Urban CLTs: from “impossible” to possible, happening and growing

Friday 07 September 2018


The Urban CLT Project, which was launched by the National CLT Network in 2014, has helped to build a credible and resilient movement of urban community land trusts, research has revealed.

Prior to 2014 the uptake and growth of CLTs in our towns and cities had been minimal and was far outweighed by rural CLTs. We created the Urban CLT Project to support their expansion, providing grants of £10,000 each to 19 urban CLTs and bringing them together to learn from experts and each other.

The final evaluation report, written by a team of independent academics, highlights the positive impact of the Urban CLT Project, which is most significantly demonstrated in the number of homes built. There were no CLT homes in urban areas when the project launched. The CLTs involved in the project have now built 72 homes and they have plans for a further 500 homes between them.

They have got the backing of their local communities as well and have built strong memberships - more than 5,000 members combined. Over 300 volunteers have also dedicated their time to run their CLTs too.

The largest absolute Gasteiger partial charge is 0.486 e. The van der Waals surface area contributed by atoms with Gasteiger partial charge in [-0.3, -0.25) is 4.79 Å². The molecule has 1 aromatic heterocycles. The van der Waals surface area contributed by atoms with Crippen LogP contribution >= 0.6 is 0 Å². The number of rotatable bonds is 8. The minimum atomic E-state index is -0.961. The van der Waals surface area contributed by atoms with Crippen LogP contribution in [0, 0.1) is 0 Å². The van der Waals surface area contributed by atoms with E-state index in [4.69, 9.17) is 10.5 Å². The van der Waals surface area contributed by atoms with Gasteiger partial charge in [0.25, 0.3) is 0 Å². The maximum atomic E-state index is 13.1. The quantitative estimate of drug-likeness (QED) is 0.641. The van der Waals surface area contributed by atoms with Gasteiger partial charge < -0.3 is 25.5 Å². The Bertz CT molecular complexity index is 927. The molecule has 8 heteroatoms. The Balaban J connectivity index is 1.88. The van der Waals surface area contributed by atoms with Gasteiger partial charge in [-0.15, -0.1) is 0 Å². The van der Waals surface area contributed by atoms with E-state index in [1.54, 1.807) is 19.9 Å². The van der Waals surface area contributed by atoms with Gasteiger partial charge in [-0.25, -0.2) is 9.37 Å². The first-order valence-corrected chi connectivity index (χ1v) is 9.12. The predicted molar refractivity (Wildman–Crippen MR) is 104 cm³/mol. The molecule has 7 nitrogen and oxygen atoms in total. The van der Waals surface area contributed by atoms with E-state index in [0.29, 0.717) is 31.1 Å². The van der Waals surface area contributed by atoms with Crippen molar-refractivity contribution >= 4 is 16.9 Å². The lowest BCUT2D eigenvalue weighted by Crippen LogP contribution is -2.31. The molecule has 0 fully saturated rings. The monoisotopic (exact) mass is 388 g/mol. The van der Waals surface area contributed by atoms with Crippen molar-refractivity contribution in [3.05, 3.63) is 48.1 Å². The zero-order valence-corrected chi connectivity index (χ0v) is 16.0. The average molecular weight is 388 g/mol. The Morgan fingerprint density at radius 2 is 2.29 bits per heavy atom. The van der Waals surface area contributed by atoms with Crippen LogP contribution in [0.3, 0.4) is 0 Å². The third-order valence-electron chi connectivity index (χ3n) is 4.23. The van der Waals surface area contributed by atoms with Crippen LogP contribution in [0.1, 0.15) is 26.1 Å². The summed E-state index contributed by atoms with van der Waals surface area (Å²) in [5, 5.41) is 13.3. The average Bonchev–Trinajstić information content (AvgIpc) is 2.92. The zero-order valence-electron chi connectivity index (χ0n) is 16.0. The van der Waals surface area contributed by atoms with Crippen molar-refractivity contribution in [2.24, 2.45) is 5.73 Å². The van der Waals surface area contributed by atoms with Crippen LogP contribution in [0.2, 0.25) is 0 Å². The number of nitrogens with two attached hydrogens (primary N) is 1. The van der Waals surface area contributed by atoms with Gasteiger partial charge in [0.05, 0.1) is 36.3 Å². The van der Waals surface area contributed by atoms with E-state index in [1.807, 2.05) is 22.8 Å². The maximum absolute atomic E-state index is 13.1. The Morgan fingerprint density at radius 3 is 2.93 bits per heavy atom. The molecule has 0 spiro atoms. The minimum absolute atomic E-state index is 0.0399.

Read the full findings on the Urban CLT Project here.

The research was carried out by the universities of Sheffield, Birmingham, Liverpool and Sheffield Hallam.


Tom Chance, Director at the National CLT Network, said:

“We created the Urban CLT Project because we believe community land trusts can thrive in both rural and urban areas. The progress that has been made in some of the country’s major cities is a testament to this.

“The grants were relatively small but were able to have such a positive impact, covering important things like legal costs, community engagement activities or a staff post. Both London CLT and Leeds Community Homes were able to run hugely successful community share offers because of the grant, raising nearly £850,000 between them.

“What’s really fantastic is that the Urban CLT Project has created a legacy, particularly through the number of Enabling Hubs that has grown out of it - something we hadn’t predicted. It’s really wonderful to see the likes of Bristol, Liverpool and Leeds working to support new groups to succeed and inspiring others - the headway that is being made in Birmingham and Manchester is in part thanks to them and this project.”


The project awarded 19 grants of £10,000 to the following CLTS:

  • Ambition Lawrence Weston

  • Brighton and Hove CLT

  • Bristol CLT

  • Brixton Green

  • Granby Four Streets

  • Heart of Hastings

  • Homebaked CLT

  • Leeds Community Homes

  • Lewes CLT

  • Lincoln Birchwood

  • London CLT

  • Middlesbrough CLT

  • Naked House

  • Oxfordshire CLT

  • Somerset Co-Operative CLT

  • Thrift Soham

  • Truro CLT

  • West Kensington Gibbs Green

  • West Rhyl


The research was conducted by Dr Tom Moore, Professor David Mullins, Bingzi He, Matt Thompson, Cara Claassen and Tom Archer.


Posted in: Article Featured on Homepage, Research and opinion